All eyes are on the US House in this fall’s election, but that’s not the only place where a political earthquake might shake up power.
A mad scramble is also on to influence elections for state legislatures, as well as governors. National political bigwigs and big dollars – record amounts, actually – are focused on these local races.
The reason? This is a census year, and it is these newly elected officials who will use the new population numbers to redraw the boundaries of voter districts. Those districts will then set the contours of power and policy for the next decade.
Republicans see the opportunity for a long-lasting comeback in Washington if they can tip enough statehouses their way, and thus come up with voter districts likely to elect Republicans to Congress again and again. Likewise, Democrats are working hard to defend their mapping turf.
There would be nothing wrong with the mad scramble were it not for the fact that it’s scrambling American democracy. Many state legislatures and governors have gotten increasingly caught up in sophisticated “gerrymandering” of voter districts – shaping “safe” districts according to computer programs that reliably return incumbents to power.
Legislators are selecting their voters, instead of voters selecting their lawmakers.
The US Constitution requires redistricting after every census in order to make districts roughly equal in population, guaranteeing equal representation across the land. It leaves the method up to the states, though, and oh, the self-serving methods that many state politicians have chosen.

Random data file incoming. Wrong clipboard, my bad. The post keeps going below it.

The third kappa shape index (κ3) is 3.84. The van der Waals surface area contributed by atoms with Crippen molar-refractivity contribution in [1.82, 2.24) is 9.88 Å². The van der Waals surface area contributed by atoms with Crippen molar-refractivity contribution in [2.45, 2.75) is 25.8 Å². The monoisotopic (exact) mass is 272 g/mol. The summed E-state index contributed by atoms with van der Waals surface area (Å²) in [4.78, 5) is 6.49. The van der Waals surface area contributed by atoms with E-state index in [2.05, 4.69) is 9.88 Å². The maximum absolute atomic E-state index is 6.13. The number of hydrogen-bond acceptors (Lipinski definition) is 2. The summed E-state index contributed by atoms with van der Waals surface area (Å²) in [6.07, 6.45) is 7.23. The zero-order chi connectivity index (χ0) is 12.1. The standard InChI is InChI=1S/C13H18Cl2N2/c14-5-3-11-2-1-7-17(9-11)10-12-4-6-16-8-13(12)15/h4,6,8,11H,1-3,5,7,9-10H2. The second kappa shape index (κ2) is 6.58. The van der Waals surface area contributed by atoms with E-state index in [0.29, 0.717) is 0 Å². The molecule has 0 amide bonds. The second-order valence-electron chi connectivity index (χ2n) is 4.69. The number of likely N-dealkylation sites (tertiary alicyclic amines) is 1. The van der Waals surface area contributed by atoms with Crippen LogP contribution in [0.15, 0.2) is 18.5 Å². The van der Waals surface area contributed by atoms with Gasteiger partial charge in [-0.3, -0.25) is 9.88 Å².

The party in power uses technology to account not only for population, but also voter registration data, voting patterns, and the addresses of incumbent lawmakers (in some cases, maps have been refigured so that an incumbent of the opposing party is drawn right out of his or her home district).
Thus are born districts that are no longer competitive, that don’t foster the free exchange of ideas, that hatch more extreme candidates who play to their home base, and that lead to hardened, immovable positions in elected bodies.
Under these practices, incumbents rule: In 2008, 87 percent of incumbents were returned to the House; in 2006, it was 89 percent; in 2004, 91 percent were reelected.
Fair mapping means creating districts that are contiguous and compact, equal and united – districts that reflect a community with common interests, such as shared schools and a jobs base. Gerrymandering produces oddly shaped districts that unite like-minded people but little else.
There is a way to foster fair districting, and that is to have maps drawn by nonpartisan or bipartisan commissions or panels. Iowa, for instance, turns to its “Legislative Services Agency,” a nonpartisan group of lawyers and economists who are not allowed to use political data such as voter registration or preferences. They submit their maps to the legislature for an up or down vote. The process is seen as fair by both parties.
Commissions have caught on in about a dozen states, pushed toward this solution by fed-up voters and even politicians. In California, congressional and legislative seats so rarely change parties that Republican Gov. Arnold Schwarzenegger has strongly backed redistricting reform. In the last decade, only one incumbent has been defeated in a California congressional race. [Editor's note: A previous version incorrectly summarized the results of the 2008 congressional and legislative races in California.]
Two years ago, voters there approved an initiative to let a panel of citizens set boundaries for state legislative contests. This year, a measure to extend that to congressional districts is on the ballot. “There’s more turnover in the Kremlin than there’s turnover here in California,” the governor once quipped.
Competitive races strengthen America’s democracy. If state legislators and governors don’t recognize that, voters should point them to nonpartisan or bipartisan mappers who do.